At new Philly restaurant, Thai chef serves flavors of her Bangkok roots

Offering salty, sweet, and spicy tastes — "a whole spectrum of everything that you can imagine in one bowl" — pork shank is a specialty at Philly’s newest Thai restaurant.

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Chatayee Venus Kapugthong at her restaurant Chatayee Thai in Center City. (Kimberly Paynter/WHYY)

Chatayee Venus Kapugthong at her restaurant Chatayee Thai in Center City. (Kimberly Paynter/WHYY)

This time of year, many Asian countries mark the start of the rice-growing season with Ploughing Festivals.

They include prosperity rituals, thought to help bring about an abundant crop of what’s at the heart of most Asian cuisine.

Philadelphia executive chef Chatayee Venus Kapugthong grew up in Bangkok, Thailand, where in the spring she and her family prayed for protection of the crops. She now shares rice-based dishes and other Thai delicacies of her childhood at her namesake restaurant at 12th and Walnut streets. It’s called Chatayee Thai. WHYY’s Morning Edition host Jennifer Lynn met up with her there to talk about the food she loves.

Lynn asked Kapugthong about a typical day for foodies in Thailand.

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Oh my God! At the moment you open your eyes in the morning, that’s when it starts. Wake up, eat the early dawn meal, and then you get into breakfast. After breakfast, you get into a little snack, and then you get to brunch. After brunch, then you get to lunch. After lunch, then you get to like a small sauteed noodle dish, and then you have afternoon tea and have a snack and then dinner. Late night, if you go out or whatever, it’s food everywhere for supper. Different type of rice soup or different type of noodles or pan-fry or seafood. So it’s like 24/7 constantly eating.

You don’t have time to do any other work. Your work is finding your next meal.

Yes, definitely.

The story of Thai food, as you and your family seem to know it, is a story of a depth — the layers to a dish, the days out before something is just right and ready to serve days later. Tell us about that.

Oh my God! It starts from picking the ingredients. Let’s say palm sugar. We eat a lot palm sugar in Thai cooking rather than processing white sugar. Palm sugar is 100% organic and comes from the palm tree, and then it’s reduced until it becomes congealed sweet goodies. In a different part of Thailand, the palm sugar tastes different. The best palm sugar to me is from the Province Phet Buri, located between the saltwater and the freshwater. So the soil has both. It’s sweet. It comes very subtle, and it makes the food really delicious.

What is the nature of the food from Bangkok? Is it earthy? Is it a spicy flavor?

Bangkok is more classic with a sweet touch to it. Whether sweet from sugar, sweet from the vegetable, sweet from fruit, even sweet from protein. So it has a hint of sweetness to it rather than the South, the East, the West, or the North. The East can be more salty. The North will be more earthy. The South will be more spicy, but Central stays classic. It’s classical Thai.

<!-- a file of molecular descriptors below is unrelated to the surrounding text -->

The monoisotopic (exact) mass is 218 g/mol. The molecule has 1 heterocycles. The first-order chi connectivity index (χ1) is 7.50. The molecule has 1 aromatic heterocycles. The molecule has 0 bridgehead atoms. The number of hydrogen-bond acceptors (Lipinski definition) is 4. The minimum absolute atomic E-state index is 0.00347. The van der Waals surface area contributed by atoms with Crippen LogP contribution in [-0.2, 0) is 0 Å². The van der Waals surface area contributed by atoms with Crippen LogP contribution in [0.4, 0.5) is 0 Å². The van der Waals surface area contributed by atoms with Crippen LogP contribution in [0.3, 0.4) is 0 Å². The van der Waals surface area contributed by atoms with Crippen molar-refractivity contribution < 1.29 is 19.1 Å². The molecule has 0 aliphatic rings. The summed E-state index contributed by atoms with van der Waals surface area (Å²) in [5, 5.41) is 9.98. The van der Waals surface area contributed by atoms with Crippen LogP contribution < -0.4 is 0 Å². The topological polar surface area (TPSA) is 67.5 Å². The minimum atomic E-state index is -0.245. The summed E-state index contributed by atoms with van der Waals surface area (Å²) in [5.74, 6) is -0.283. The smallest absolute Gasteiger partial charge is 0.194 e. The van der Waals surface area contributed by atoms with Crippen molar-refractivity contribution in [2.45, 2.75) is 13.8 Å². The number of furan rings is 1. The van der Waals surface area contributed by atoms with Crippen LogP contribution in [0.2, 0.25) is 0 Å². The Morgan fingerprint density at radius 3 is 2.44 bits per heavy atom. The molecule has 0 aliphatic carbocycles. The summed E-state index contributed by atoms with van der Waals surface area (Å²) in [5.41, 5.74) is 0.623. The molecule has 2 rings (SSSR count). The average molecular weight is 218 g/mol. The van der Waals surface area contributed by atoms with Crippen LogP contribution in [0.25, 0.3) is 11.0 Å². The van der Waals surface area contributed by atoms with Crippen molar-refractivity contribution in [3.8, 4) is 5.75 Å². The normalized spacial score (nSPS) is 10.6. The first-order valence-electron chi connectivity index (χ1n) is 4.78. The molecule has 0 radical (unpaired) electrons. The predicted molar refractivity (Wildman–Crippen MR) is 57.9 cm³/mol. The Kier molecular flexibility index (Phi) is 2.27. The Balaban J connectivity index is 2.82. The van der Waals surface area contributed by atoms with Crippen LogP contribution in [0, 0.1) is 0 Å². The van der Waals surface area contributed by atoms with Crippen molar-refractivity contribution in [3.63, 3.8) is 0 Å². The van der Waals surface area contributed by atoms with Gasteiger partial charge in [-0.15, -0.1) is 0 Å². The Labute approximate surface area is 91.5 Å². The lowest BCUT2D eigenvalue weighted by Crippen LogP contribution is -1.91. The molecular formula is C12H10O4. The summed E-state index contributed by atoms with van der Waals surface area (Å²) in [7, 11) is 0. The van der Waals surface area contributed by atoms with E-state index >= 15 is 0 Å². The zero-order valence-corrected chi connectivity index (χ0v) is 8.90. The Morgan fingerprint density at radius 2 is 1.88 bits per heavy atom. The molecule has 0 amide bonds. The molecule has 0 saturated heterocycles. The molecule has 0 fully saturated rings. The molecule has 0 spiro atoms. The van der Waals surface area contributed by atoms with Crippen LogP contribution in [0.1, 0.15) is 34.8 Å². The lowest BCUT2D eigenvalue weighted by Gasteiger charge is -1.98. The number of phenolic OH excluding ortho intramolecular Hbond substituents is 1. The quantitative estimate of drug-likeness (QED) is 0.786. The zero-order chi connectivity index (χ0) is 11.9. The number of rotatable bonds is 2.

What foods did you come up with that you must have on your menu?

I really suggest the pork shank inspired by old school. The pork shank is stewed for a long period of time. And then we lightly deep fry it and top it with my signature yam sauce, which is fresh lime, palm sugar, Thai chili pepper, and all kinds of herbs and spice. And a little sweet, a little sour, a little salty. It’d have every color palette of the taste in one dressing. So you got the stew and then you got crispy outside and you got to salt on the top and have all kind of vegetables in it. So this is a whole spectrum of everything that you can imagine in one bowl.

Rice is such a staple of course. How do you go about honoring rice in any given dish?

That’s a really good question because Thai people won’t be Thai people if they’re not eating rice. Is somebody tells you they’re Thai and ‘no I don’t eat rice,’ they lie to you. They’re not Thai. People eat the meal, 70 percent will be rice. The 30 percent will be whatever entree or salad that you eat with the rice. So, of course, that is the deep culture and deep root in Thai people to respect rice. So, therefore, before they grow the rice, they have to give respect and do some sort of mantra and celebration to different gods. Definitely, one is the god of rice that all the farmers must celebrate throughout the years. They have to respect her.

Do you eat what you make in the kitchen, or are you nibbling on a bowl of cereal somewhere because you’re so all over the place.

I make new food every day. I want to try it because we are such a new restaurant. I’m worried about gaining weight. I’m eating a lot because I try the food. The only way that you know your food, you have to try it.

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